Klopp has been delighted with some of Liverpool’s slim victories and this match is the latest game to show that his side can win in various ways, which puts them in good place to challenge Manchester City.
The Evening Standard’s David Lynch discussed Klopp’s rotation, assessing that those introduced did well before explaining that fans must embrace the changes as the Reds look to challenge:
But each made a contribution beyond simply allowing the players in front of them to rest up for the challenges ahead.
Klopp’s side fell woefully short in terms of squad depth last term and, now they have it, supporters should expect to see it used.
There was praise for various aspects of the collective performance and also certain Reds
Our own James Nalton was impressed by Liverpool’s fluidity and unpredictability and explained how this was key to breaking down a deep-sitting, negative opponent:
One of the best ways to get past a side who defend deep and in numbers is to be unpredictable. Liverpool may have played the same shape as the one they used in the previous game, but this setup was much more fluid.
Players were regularly swapping roles, and if they found themselves out of position following a set-piece they weren’t in a rush to get back to their original berth.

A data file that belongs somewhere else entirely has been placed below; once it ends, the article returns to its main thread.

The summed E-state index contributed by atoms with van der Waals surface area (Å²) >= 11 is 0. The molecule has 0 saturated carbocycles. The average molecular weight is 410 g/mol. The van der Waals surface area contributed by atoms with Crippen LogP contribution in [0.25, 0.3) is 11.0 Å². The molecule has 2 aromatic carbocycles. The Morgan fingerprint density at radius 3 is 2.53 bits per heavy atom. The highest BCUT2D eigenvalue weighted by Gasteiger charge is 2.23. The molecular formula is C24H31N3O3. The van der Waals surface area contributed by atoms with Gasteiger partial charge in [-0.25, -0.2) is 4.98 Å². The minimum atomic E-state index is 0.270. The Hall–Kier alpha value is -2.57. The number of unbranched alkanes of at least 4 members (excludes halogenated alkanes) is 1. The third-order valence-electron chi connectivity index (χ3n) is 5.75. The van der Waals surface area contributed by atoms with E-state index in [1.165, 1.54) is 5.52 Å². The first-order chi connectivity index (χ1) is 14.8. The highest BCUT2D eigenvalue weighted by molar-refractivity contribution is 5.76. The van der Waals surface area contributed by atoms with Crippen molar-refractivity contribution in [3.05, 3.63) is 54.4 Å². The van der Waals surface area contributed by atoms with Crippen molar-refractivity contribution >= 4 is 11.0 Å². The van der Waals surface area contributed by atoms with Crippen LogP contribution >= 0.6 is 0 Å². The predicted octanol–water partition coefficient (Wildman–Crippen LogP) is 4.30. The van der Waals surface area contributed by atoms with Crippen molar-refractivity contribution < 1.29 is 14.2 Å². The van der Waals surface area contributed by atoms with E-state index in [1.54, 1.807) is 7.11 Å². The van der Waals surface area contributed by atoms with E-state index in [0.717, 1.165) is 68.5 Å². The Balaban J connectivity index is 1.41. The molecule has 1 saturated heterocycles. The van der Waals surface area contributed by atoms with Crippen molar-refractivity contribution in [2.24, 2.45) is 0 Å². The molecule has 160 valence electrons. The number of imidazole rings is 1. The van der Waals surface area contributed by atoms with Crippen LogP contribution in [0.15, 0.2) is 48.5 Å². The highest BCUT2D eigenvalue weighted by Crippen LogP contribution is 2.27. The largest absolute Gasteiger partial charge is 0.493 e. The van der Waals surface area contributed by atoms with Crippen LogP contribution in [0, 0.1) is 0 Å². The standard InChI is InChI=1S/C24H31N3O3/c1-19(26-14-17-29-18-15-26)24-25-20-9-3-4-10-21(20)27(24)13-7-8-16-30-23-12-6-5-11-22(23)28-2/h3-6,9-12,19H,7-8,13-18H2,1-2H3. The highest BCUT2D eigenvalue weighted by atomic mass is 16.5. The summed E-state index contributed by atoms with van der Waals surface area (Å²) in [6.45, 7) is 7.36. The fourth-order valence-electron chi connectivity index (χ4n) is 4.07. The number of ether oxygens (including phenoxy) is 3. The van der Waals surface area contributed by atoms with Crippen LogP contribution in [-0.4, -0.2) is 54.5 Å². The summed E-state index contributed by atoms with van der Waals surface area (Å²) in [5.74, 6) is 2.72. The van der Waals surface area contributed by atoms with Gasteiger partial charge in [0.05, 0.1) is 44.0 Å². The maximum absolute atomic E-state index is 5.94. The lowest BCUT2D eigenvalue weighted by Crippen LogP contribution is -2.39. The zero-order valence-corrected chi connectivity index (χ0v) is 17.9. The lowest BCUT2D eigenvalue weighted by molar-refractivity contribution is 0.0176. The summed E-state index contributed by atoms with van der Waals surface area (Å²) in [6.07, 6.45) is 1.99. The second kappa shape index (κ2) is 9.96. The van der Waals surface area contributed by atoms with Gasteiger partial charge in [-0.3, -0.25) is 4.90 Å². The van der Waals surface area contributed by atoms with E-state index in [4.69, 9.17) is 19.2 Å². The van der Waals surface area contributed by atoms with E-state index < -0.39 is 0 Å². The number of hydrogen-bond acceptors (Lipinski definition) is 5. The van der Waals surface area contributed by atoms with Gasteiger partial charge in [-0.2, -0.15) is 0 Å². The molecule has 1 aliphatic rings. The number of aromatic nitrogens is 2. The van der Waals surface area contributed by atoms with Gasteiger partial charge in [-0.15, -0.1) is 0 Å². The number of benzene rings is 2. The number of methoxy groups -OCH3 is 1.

Watson offered his own verdict as to how the Reds broke Cardiff’s resolve, attributing it to Liverpool’s forwards dropping deep in order to draw the visitors out:
By dropping deep the Liverpool forwards gave the visiting defenders nobody to mark which forced them to push up the pitch, and the gaps between the midfield and defence would increase if they didn’t.
This allowed Liverpool to receive the ball from deep and quickly work it forward with some delicate and precise one-touch play.
TIA’s Karl Matchett discussed Klopp’s continued use of 4-2-3-1 and feels the Reds’ haven’t fully convinced in the shape for it to be used in every game going forward:
Against the weaker teams it [4-2-3-1] has done the business, but it perhaps hasn’t proved it’s absolutely the way to stick with for every match.
The Mirror’s Alex Smith focused on individual performances and was impressed by Fabinho’s display on the Brazilian’s first Premier League start:
Both here and against Red Star, Fabinho blocked out any danger and always seemed to play the most simple yet effective passes.
Doyle lauded Shaqiri’s impact and believes the Swiss is knocking on the door of a place in the Reds’ strongest starting XI:
Having been restricted to a series of impressive cameos during the opening months of the season, the former Stoke City man is now attuned and in form.
If Xherdan Shaqiri isn’t too careful, he’s going to find himself among the first names on the Liverpool teamsheet.
Finally, Nalton thought the game showed that Adam Lallana does not offer enough to claim a regular starting role:
The game proved that Lallana is a squad option and nothing more, and he’s not going to challenge for a place in the side when Klopp needs to pick his best XI for the big games.
Squad players have their place in a successful team though, and Lallana as his. […] But once he returns to full match sharpness he needs to offer more in attack, be quicker and more decisive.